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Local arborist Bob Moore has a vision to turn local ash trees, which are dying from the Emerald Ash Borer infestation, into long-lasting furniture and wood products. Here Moore stands with a doomed ash tree on the Mills Lawn campus, one of 27 ashes on the property that will soon die.(Photo by Megan Bachman)

Doomed ashes find second life as furniture

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The coming decimation of the village’s ash tree population by an invasive Asian beetle — a kind of “Arborgeddon” for a tree that represents about one out of every 10 in our canopy — is a dismal story.

But the ash trees have a chance at redemption. Local arborist Bob Moore has a vision for the next life of the village’s doomed ashes: as tables, chairs, cabinets, and flooring adorning local houses, lumber for local building and wood for art projects. And with a group of local collaborators and a sawmilling workshop next week to kick of what Moore is calling the Heartwood Lumber Restoration Project, Moore is hoping the enthusiasm for reclaiming ash wood will spread just as fast as the Emerald Ash Borer has.

Native to Asia, the Emerald Ash Borer was unknown in this country until 2002, when it was discovered killing trees in southeast Michigan and Windsor, Ontario. Since 2003, the borer has begun making its way through Ohio’s ash popluation, putting some 3.8 billion ash trees at risk, according to the Ohio Department of Natural Resources. It was first discovered in Yellow Springs this spring.Within a few years, every local untreated green and white ash tree in the path of the voracious bug will succumb, leaving dead trees to rot in place and, at some point, crash to the ground.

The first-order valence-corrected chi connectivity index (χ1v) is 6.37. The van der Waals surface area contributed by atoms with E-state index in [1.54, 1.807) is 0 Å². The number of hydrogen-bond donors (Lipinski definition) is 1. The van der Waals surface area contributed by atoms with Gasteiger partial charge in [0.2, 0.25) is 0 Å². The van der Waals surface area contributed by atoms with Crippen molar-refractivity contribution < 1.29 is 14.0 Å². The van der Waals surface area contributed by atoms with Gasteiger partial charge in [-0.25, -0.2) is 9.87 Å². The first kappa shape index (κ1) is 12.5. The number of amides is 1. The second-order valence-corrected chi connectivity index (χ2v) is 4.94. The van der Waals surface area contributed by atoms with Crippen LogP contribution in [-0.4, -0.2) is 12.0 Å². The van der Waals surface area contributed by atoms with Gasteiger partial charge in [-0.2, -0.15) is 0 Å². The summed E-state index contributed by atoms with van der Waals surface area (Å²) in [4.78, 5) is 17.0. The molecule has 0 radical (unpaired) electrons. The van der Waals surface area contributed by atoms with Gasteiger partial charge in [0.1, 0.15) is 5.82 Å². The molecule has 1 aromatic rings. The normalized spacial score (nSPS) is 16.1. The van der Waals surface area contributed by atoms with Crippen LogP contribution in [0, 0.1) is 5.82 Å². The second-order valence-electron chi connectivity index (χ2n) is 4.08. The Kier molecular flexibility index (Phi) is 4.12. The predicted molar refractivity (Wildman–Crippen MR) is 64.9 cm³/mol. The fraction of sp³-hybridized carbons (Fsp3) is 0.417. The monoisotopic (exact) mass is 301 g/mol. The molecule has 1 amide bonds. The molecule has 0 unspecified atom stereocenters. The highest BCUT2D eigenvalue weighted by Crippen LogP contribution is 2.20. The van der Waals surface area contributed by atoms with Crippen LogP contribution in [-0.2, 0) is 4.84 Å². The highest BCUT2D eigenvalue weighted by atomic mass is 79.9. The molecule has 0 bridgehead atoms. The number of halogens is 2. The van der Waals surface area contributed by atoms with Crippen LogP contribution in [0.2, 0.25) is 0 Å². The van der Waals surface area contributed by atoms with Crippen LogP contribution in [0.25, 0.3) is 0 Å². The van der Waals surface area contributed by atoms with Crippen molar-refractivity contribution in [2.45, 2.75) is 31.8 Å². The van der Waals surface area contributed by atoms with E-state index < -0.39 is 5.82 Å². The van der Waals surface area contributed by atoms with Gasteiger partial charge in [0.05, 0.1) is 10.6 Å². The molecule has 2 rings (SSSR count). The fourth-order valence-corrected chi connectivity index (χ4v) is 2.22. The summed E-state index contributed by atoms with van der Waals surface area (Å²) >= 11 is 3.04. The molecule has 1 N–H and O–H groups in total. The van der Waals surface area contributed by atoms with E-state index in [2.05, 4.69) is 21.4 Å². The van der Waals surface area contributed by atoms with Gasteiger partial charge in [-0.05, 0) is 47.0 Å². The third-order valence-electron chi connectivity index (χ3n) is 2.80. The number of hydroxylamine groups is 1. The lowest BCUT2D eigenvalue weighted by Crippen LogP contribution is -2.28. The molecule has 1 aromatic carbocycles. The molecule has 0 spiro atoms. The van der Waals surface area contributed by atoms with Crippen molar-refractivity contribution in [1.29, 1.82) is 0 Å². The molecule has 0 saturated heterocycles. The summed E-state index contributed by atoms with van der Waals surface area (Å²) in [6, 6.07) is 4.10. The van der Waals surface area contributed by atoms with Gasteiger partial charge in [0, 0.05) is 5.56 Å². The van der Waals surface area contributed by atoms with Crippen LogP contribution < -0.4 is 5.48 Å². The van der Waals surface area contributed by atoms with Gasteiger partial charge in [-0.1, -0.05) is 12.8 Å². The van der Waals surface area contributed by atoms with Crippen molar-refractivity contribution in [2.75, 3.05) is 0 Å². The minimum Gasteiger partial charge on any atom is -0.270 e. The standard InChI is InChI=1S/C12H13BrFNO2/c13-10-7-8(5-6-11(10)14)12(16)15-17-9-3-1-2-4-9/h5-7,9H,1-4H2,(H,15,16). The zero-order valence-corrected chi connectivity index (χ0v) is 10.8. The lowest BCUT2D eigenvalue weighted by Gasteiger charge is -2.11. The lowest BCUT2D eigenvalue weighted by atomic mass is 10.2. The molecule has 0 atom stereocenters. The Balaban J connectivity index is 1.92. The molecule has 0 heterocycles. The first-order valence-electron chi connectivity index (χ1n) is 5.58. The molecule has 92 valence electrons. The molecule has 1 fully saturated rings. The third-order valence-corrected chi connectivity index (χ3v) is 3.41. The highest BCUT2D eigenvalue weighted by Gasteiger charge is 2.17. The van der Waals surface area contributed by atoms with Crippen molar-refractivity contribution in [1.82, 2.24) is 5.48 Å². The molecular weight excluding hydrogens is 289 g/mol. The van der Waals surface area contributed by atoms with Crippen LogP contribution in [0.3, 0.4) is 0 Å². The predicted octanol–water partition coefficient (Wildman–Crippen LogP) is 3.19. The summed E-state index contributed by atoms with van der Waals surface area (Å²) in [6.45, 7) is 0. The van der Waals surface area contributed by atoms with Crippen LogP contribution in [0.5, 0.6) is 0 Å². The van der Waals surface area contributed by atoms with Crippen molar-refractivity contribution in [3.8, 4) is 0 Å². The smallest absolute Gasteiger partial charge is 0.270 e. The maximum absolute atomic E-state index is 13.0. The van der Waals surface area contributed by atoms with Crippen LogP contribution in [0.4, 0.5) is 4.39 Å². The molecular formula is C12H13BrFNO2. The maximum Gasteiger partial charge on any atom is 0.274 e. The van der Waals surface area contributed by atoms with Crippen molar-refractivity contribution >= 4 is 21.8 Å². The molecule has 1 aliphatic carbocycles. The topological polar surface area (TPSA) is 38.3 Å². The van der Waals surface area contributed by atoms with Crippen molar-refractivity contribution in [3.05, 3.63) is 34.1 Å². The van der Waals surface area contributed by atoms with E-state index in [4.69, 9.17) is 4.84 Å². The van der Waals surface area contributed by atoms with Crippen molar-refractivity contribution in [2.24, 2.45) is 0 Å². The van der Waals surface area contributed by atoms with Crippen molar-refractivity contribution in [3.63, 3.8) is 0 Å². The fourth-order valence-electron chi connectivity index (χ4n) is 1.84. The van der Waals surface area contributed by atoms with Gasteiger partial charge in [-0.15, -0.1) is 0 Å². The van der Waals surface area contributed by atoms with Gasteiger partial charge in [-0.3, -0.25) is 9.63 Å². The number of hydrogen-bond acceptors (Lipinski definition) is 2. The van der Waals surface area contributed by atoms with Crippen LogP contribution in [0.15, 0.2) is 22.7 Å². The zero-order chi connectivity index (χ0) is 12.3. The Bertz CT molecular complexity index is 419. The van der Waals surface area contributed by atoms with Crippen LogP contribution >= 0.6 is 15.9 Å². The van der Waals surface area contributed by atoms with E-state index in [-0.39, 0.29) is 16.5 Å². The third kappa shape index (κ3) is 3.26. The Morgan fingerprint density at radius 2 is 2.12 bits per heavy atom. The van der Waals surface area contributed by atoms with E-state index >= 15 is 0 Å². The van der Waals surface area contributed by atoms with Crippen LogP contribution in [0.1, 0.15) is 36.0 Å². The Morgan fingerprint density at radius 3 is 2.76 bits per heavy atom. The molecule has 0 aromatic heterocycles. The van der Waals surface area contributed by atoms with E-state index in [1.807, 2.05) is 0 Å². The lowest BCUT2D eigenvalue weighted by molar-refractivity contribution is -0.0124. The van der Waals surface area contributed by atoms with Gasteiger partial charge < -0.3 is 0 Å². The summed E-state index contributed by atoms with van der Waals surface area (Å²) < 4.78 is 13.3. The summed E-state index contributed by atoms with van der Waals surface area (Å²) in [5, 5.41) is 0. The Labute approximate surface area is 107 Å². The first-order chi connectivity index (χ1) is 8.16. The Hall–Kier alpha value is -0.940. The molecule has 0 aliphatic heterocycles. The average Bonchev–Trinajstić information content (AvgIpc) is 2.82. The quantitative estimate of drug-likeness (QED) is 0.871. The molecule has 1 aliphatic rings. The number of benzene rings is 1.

Headlining the Heartwood Lumber Restoration Project, urban logger Dave Nelson will bring his portable sawmill to Antioch College for a workshop there on Friday, Dec. 7. Starting at 10 a.m. outside the Antioch College art building (accessible from Corry Street), Nelson, a custom miller and teacher of furniture-making at the University of Rio Grande in southeastern Ohio, will give a brief talk on how to harvest urban lumber and demonstrate ash wood-cutting. The event is free and open to the public.

For more information on the Heartwood Lumber Restoration Project, contact Moore at bobtheplantguy@gmail.com or 937-424-7467.

Read the full story in the Nov. 29 issue of the News.

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6 Responses to “Doomed ashes find second life as furniture”

  1. Bob Moore says:

    Please note that the Urban Sawer is Mark Nelson from Nelson Custom Sawing and not Dave Nelson.

  2. bmoore says:

    Fact Check Imidicloprid is a treatment option but not one that is rated for large ash trees. OSU extension document lists fine coverage of ash less than 15″ DBH but the efficacy is much lower than trunk injections of Ememectin benzoate. Please see the attached document link in which they say “Efficacy of imidacloprid soil injections for controlling EAB has been inconsistent; in some trials EAB control was excellent, while others yielded poor results .”